A survivor of incest, who was failed and revictimized by the State and still awaits a fair trial at the national level, is now as a lawyer working to end sexual violence while her own case is pending before the Inter-American Court of Human Rights (IACtHR). This story was shared as part of the launch of Failure to Protect: How Discriminatory Sexual Violence Laws and Practices are Hurting Women, Girls, and Adolescents in the Americas.
I was 15 years old the first time my 27-year-old cousin Eduardo molested me. I was petrified, totally numb. I couldn’t react. I didn’t understand what was going on. After that, he raped me daily for eight months and brainwashed me into not telling anyone. He knew exactly how to control and manipulate me into staying silent, threatening to rape my little sisters and telling me it would destroy my parents if they knew what was happening.
I developed eating disorders and passed the days crying alone in my room. I attempted suicide. My parents knew something was wrong, but never suspected sexual violence. They took me to a special psychology center and that is where I disclosed what had been happening.
My parents and siblings were devastated. My parents were dismayed that they hadn’t realized what was happening right in front of them and grieved that they hadn’t been able to protect their daughter. After I broke the silence, a whole new world of self-blame opened up, which there shouldn’t have been. My parents did the best they could. None of this was our fault, but the guilt persisted.
My parents became diehard champions of getting justice for me.
Because I was one of the first adolescents to take a rape case to trial in Bolivia, we faced a lot of resistance. In Bolivia, victims of sexual violence are often blamed, and it is assumed that they had done something to deserve it. My parents begged dozens of lawyers to represent me and were repeatedly told, “I won’t shame my name defending a rape victim.” People said my case was a lost cause.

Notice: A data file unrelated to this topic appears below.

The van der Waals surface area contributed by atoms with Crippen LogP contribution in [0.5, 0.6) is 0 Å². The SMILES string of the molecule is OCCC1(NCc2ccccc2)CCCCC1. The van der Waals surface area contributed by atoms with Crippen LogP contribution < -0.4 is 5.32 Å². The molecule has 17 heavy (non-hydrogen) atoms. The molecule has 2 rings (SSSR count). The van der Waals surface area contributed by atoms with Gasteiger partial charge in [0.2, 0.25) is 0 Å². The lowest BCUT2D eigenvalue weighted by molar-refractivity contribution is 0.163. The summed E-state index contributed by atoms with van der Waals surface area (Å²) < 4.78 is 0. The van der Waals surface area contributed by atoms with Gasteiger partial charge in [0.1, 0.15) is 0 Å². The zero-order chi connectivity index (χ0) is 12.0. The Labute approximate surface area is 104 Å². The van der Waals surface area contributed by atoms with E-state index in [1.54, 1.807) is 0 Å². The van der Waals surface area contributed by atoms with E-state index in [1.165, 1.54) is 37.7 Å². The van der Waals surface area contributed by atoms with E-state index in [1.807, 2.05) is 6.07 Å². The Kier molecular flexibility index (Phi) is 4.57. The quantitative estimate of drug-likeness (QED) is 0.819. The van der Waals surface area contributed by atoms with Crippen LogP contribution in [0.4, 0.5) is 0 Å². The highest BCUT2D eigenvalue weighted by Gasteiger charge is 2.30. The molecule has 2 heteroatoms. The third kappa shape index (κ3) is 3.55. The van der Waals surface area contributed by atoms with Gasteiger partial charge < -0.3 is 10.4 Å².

The judges didn’t want to take my case either, which was shuffled from court to court over 20 times. That gave us great insight into how rape victims were and still are seen in Bolivia – as totally worthless.
When I eventually approached the prosecutor for help, she blamed me for the rape and humiliated me. She made me tell my story over and over again and subjected me to a grueling interrogation. She said she wouldn’t stop until she discovered the lies, and that once she found them, she would put me in jail. After hours of questioning, she told me, “You are a very selfish person. Don’t you think about your family? Don’t you feel bad that the man you are accusing could go to jail for seven years?”
My forensic exam was a nightmare. A male doctor accompanied by five male medical residents conducted my exam. They made fun of me as I stripped naked. They ordered me to lie on the exam table and then forced my legs open as the doctor probed in my vagina. This horrific exam occurred in a room with open windows. I was exposed to onlookers in the hall.
During the next few months, I went to various psychologists and attended so many meetings with lawyers and prosecutors that I lost count. My parents cried almost every evening and spent countless hours doing legal research and gathering evidence. They did the work that the prosecutors and lawyers failed to do.
After years of this horror, I decided to become a lawyer to take my own case, as nobody else would help.
I have dedicated my life to advocating for survivors of sexual violence and reforming the legal system so that it holds perpetrators accountable rather than revictimizing survivors. I’m working to shape a society where sexual violence doesn’t happen anymore; where girls are safe and don’t have to fear their fathers, brothers, uncles, grandfathers, cousins, teachers, doctors, priests, pastors, or neighbors. It has to stop.
*Though Brisa wanted to bring rape charges against her cousin, the judge in her case used his discretion to reduce the charge of rape to one of estupro. Having failed to obtain justice before the national courts, Brisa has taken her case all the way to the Inter-American Court of Human Rights, where it is still pending. But, at the time of this report and almost two decades after she first reported the abuse, Brisa’s abuser has still not been brought to justice.